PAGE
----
This cover crop seeder from Valmar can be mounted on vertical tillage equipment

This cover crop seeder from Valmar can be mounted on vertical tillage equipment.

Cover crops: The mechanics of how to plant

It’s hard to pick up a farm magazine these days without finding an article on cover crops. Why you should plant them, when you should plant them, and what should you plant to put nutrients back in the soil.

They help reduce soil erosion. Their roots break up compaction. And they can fix nutrients so they don’t get washed away, and they put some in while they’re at it.

But now, let’s get down to the mechanics of how to plant them and get that seed to the ground. That’s where it gets fun because there’s a whole lot of innovation and wheel spinning on that front. Seeders are being paired with vertical tillage equipment, combines are working double-duty as seeders, and sprayers, dry boxes and even robots are applying them as they would fertilizer.

Tim Duckert, W.K. Kellogg Biological Station, Michigan State University Extension, says the method used will effect seed germination rate and stand quality, so it’s important to choose wisely.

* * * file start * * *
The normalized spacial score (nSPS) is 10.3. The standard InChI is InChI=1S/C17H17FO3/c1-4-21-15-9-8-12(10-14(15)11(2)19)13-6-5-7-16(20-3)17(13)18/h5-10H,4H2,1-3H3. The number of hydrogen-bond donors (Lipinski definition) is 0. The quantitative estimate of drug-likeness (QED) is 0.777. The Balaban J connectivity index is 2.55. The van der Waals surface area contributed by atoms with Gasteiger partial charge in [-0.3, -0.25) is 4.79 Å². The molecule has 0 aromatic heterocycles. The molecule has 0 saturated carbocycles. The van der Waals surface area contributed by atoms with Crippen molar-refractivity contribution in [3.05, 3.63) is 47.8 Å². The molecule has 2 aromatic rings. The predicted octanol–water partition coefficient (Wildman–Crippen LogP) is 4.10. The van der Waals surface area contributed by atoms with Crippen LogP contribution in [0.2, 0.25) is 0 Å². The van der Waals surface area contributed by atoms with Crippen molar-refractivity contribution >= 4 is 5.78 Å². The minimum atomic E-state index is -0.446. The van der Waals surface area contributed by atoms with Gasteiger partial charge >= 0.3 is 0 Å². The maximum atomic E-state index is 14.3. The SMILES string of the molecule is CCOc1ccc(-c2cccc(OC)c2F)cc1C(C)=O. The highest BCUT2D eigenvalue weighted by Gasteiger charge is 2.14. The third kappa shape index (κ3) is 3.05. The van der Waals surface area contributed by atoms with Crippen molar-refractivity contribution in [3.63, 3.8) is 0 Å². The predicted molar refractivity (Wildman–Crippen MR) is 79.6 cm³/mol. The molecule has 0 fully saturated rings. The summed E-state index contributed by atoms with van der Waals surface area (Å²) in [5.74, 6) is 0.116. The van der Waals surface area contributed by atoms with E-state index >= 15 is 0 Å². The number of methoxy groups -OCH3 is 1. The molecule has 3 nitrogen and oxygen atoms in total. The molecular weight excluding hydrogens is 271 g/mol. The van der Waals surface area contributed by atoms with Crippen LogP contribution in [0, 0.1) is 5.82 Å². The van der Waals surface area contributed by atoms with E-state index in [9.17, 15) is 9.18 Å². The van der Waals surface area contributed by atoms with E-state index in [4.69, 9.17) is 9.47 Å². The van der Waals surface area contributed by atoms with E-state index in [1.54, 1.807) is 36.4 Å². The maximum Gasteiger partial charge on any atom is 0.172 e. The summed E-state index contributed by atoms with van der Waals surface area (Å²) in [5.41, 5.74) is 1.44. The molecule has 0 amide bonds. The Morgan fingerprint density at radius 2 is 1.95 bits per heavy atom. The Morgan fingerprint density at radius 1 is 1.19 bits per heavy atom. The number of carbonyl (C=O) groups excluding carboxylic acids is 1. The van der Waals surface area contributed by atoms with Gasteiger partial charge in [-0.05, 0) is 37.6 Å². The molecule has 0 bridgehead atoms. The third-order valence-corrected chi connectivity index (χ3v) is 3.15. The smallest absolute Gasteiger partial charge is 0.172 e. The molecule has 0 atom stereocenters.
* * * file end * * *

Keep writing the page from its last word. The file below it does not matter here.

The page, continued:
“Using equipment that allows accurate application at the correct rate will save money and help ensure sufficient cover,” states Duckert in a bulletin called Cover crop seeding methods and equipment. “Since cover crop seed sizes and weights vary, it is important to match equipment to both the seed and management practice.”

In his bulletin, he outlines the four basic methods: Broadcast by air, broadcast by ground, incorporation, or drilling.

“There are many variations on these methods,” Duckert writes. “Watch different equipment in action on farms and at farm shows. Every piece of equipment is different, and individual farm needs depend on the management system in use.”

He offers these helpful hints:

-No matter what seeding equipment is used, an agitator in the seed box is essential when using grass seeds. The agitator prevents bridging and keeps seeds flowing uniformly.

-A slower-turning metering unit and a larger feedout opening reduce seed grinding and cracking.

You can read Duckert’s article in full here

If looking at where to buy equipment, here are just a few resources:

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